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Hope for the Pleasants Power Station, While Officials Warn of Grid Reliability

Last December, residents of West Virginia and 12 other states were in danger of seeing their Christmas lights go dark.  PJM Interconnection, which operates the power grid for 13 northeastern states, warned that a severe cold spell was draining power supplies and rolling blackouts were possible.

Fortunately, we made it through with the lights still on, and one of the reasons was the coal-fired Pleasants Power Station along the Ohio River in Pleasants County cranked  up to 91 percent capacity.  That was a critical contribution to the grid by a power station that was just a few months away from shutting down.

Plant operator Energy Harbor wants to go green.  It notified PJM last year that it planned to shut down the plant as of June 1, 2023.  However, that deadline came and went because Energy Harbor notified PJM that the plant should not be retired just yet.  As our Brad McElhinny reported, the plant is going into “mothball” status, which means it won’t be producing power, but it will be maintained.

Pleasants County Commission President Jay Powell, who has fought tirelessly to keep the plant operating, believes this is a win since another company—Omnis Fuel Technologies—is interested in taking over the plant and keeping it operational by converting it from coal- to hydrogen-powered.

On the local level, this would be good news for Pleasants County and the 150 people who work at the plant.  However, it would also be important for grid stability.  Just yesterday, PJM President and CEO Manu Asthana testified before the Senate Committee on Energy and Natural Resources (Chaired by West Virginia’s Joe Manchin), where he raised concerns about the reliability of the grid.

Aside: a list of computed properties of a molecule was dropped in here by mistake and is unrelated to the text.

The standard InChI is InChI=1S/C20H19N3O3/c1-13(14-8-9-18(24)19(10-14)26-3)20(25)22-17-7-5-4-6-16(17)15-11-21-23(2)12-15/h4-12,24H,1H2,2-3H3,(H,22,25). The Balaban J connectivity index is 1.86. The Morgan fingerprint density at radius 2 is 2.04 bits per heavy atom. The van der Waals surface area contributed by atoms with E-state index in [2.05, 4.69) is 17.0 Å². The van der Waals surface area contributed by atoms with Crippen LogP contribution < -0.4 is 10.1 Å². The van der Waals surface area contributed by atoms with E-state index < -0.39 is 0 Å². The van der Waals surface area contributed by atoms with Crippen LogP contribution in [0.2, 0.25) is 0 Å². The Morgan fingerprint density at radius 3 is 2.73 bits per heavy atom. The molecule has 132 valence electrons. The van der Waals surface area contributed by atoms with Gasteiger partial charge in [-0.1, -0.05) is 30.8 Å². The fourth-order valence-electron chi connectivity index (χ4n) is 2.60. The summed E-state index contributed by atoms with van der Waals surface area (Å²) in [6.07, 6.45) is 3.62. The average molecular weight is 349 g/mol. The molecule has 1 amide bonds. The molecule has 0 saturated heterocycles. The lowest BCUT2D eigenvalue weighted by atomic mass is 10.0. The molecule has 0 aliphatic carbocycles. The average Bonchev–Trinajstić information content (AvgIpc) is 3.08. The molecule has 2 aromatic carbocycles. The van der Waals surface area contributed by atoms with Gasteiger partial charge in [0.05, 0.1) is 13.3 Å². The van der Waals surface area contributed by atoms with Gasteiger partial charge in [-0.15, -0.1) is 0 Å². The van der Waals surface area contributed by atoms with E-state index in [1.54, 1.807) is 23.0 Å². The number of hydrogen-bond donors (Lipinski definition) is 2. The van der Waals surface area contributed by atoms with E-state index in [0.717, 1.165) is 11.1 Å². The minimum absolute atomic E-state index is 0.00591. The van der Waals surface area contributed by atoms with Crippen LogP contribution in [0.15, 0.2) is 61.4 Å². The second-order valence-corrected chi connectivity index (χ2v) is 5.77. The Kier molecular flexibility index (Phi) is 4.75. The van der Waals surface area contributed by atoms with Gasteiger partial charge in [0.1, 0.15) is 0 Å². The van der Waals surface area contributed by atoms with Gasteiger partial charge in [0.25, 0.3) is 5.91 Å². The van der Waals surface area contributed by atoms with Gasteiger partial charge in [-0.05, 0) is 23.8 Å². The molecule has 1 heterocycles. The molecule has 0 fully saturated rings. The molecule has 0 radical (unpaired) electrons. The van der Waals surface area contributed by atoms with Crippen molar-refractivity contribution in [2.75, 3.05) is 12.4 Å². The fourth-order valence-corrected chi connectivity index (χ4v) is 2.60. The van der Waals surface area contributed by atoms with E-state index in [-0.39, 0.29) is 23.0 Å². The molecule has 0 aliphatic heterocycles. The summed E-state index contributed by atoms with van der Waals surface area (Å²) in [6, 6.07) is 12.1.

“New generation in the queue is largely intermittent, so we need multiple megawatts to replace one megawatt of retiring generation,” he testified.  “And new generation is coming online slower than anticipated.”

Asthana said state and federal governments should adopt policies that “slow down the retirement or restriction of existing generation until replacement generation is deployed and operational at scale.”  That means the country needs to pause its rush to retire existing coal-fired power plants.

The Biden administration is pushing out a policy through the EPA that will shut down coal and natural gas power plants in the next 10-15 years unless they can figure out an economical way to sequester carbon emissions.

Asthana told the committee that instead of “date certain retire or comply” orders, government policies should hold off on retirements until “adequate replacement capacity is installed and operating.”

Climate change is real, but so are threats to grid reliability due to increased demand and traditional power plant closures.  Even climate change activists should realize how much public support they will lose when there are rolling blackouts because intermittent generation cannot keep up with demand.


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